William S. Burroughs at the Front: Critical Reception, 1959-1989

William S. Burroughs at the Front: Critical Reception, 1959-1989

William S. Burroughs at the Front: Critical Reception, 1959-1989

William S. Burroughs at the Front: Critical Reception, 1959-1989

Synopsis

Jennie Skerl and Robin Lydenberg have selected twenty-five critical essays on Burroughs that reflect the historical reception of his work, both positive and negative, decade by decade, and that represent the best essays written about him. The essays cover Burroughs' major novels- including the cut-up and new trilogies- the censorship issue, and his work in film and painting. The chronological organization brings into critical focus the shift from moral questions raised by the novels' content, through examinations of Burroughs' relationship to humanism and modernism, and finally to more focused literary and linguistic issues. In their introduction, the editors survey the progress of Burroughs' critical reception and examine the reasons for the varied and intense responses to the work and the theoretical assumptions behind those responses. The reviewers include prominent figures such as Mary McCarthy and Marshall McLuhan as well as major academic critics such as Cary Nelson, Tony Tanner, and Ihab Hassan.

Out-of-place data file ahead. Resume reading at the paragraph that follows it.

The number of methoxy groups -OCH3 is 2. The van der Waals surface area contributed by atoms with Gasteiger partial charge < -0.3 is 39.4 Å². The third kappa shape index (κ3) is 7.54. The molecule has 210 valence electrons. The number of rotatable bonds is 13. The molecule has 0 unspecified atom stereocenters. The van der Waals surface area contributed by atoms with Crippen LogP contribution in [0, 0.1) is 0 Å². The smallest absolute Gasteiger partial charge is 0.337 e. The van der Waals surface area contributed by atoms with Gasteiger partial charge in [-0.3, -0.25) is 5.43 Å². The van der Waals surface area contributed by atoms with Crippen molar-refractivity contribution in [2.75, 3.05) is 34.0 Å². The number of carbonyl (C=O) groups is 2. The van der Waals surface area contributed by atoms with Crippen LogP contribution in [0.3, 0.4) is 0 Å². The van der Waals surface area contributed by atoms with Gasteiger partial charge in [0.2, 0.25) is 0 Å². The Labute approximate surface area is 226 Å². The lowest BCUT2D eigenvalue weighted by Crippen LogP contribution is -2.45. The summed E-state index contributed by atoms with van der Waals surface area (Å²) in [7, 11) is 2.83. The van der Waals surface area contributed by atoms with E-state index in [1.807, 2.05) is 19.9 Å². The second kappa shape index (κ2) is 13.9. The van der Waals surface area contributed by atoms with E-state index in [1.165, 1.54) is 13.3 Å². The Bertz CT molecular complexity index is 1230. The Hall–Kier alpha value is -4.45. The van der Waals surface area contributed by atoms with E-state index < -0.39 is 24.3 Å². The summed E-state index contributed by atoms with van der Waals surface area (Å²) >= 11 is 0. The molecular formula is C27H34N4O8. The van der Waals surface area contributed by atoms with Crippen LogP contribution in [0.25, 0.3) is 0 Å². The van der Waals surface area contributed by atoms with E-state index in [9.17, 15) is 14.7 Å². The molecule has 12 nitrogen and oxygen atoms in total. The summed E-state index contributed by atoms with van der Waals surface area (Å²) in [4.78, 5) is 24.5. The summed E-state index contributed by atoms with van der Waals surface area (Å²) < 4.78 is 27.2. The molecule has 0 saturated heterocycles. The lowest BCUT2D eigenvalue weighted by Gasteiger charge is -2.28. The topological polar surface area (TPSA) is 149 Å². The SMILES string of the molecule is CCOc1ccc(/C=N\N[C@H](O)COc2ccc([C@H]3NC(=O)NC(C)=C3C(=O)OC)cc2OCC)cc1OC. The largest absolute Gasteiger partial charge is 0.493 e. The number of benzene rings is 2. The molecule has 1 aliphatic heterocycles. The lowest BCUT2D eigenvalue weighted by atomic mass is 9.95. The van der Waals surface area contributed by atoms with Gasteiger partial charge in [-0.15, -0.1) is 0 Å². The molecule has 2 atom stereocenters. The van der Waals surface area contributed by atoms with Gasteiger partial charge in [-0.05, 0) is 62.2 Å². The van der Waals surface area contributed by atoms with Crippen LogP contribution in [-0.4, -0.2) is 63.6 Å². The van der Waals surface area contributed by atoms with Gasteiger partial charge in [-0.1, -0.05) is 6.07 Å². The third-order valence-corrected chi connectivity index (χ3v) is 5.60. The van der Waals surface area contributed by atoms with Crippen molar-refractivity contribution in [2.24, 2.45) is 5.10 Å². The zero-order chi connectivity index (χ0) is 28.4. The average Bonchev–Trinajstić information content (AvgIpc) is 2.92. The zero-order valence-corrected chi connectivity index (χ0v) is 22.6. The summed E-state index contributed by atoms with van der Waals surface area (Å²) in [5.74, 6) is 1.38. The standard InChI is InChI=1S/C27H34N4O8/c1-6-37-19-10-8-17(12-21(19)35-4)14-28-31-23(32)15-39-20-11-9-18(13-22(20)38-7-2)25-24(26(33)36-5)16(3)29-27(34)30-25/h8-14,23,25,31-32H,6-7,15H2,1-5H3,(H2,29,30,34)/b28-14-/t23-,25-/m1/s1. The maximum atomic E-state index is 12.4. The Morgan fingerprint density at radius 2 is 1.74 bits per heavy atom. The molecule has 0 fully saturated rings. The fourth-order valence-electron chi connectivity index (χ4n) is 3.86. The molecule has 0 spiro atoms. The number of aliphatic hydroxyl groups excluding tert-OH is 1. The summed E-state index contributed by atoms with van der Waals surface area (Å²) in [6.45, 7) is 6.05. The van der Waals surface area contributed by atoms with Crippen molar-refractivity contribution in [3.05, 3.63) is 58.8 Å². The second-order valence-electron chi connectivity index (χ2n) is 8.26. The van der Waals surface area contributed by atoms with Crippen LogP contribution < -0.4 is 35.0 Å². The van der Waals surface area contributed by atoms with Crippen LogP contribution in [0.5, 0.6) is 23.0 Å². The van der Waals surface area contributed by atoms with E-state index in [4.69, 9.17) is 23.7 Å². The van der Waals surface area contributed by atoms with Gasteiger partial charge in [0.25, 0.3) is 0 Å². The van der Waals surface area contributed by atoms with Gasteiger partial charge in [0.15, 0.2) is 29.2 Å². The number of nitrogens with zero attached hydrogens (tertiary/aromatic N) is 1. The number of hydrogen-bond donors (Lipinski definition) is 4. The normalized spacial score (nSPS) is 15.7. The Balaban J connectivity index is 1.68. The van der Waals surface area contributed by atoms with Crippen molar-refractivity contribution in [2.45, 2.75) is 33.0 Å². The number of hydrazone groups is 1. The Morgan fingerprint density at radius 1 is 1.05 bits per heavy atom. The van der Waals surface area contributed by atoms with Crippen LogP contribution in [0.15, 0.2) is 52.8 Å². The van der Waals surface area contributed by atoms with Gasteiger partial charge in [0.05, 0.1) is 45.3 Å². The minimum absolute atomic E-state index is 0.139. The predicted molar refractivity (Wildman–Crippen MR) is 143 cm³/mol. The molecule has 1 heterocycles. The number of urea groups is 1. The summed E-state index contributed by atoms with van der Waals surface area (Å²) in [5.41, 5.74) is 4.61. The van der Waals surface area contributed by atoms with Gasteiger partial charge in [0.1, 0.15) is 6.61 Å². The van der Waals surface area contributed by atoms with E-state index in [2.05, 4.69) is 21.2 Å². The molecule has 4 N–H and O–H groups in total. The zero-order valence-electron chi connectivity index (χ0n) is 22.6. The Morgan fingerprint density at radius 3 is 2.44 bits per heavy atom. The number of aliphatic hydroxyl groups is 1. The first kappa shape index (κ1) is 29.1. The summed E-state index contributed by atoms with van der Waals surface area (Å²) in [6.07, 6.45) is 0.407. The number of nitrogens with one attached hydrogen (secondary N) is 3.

Excerpt

Robin Lydenberg and Jennie Skerl

The reception of William Burroughs' work has tended toward extremes-- from "UGH . . .," the title of the Times Literary Supplement review that provoked the longest exchange of letters in that publication's history, to Norman Mailer's oft-quoted statement that the author of Naked Lunch was "possessed by genius." Critics generally break down into two groups: those who reject Burroughs on the basis of traditional humanist moral and aesthetic values and those who, from a variety of critical perspectives, are receptive to his basically antihumanist art. in fact, Burroughs' work acts almost as a litmus test of a reader's response to the contemporary avant-garde, or what we now call postmodernism. Criticism of Burroughs has been further complicated by extraliterary factors: the censorship of Naked Lunch, the legend surrounding his life and personality, his involvement in popular culture, his early association with the Beats, his expatriation, and the fragmentation of his critical audience. These factors are also the source of extreme emotional responses that have often prevented critics from looking at the work itself.

1950s

In the 1950s, Burroughs published only Junky (1953), which went unnoticed, and produced several unpublished manuscripts: Queer; In Search of Yage, a manuscript of about one thousand pages that later became the basis of Naked Lunch and portions of the subsequent novels; and an extensive correspondence that contained fragments of his fiction. Throughout the 1950s he was acquiring an underground reputation, largely created by his friends Allen Ginsberg, Jack Kerouac . . .

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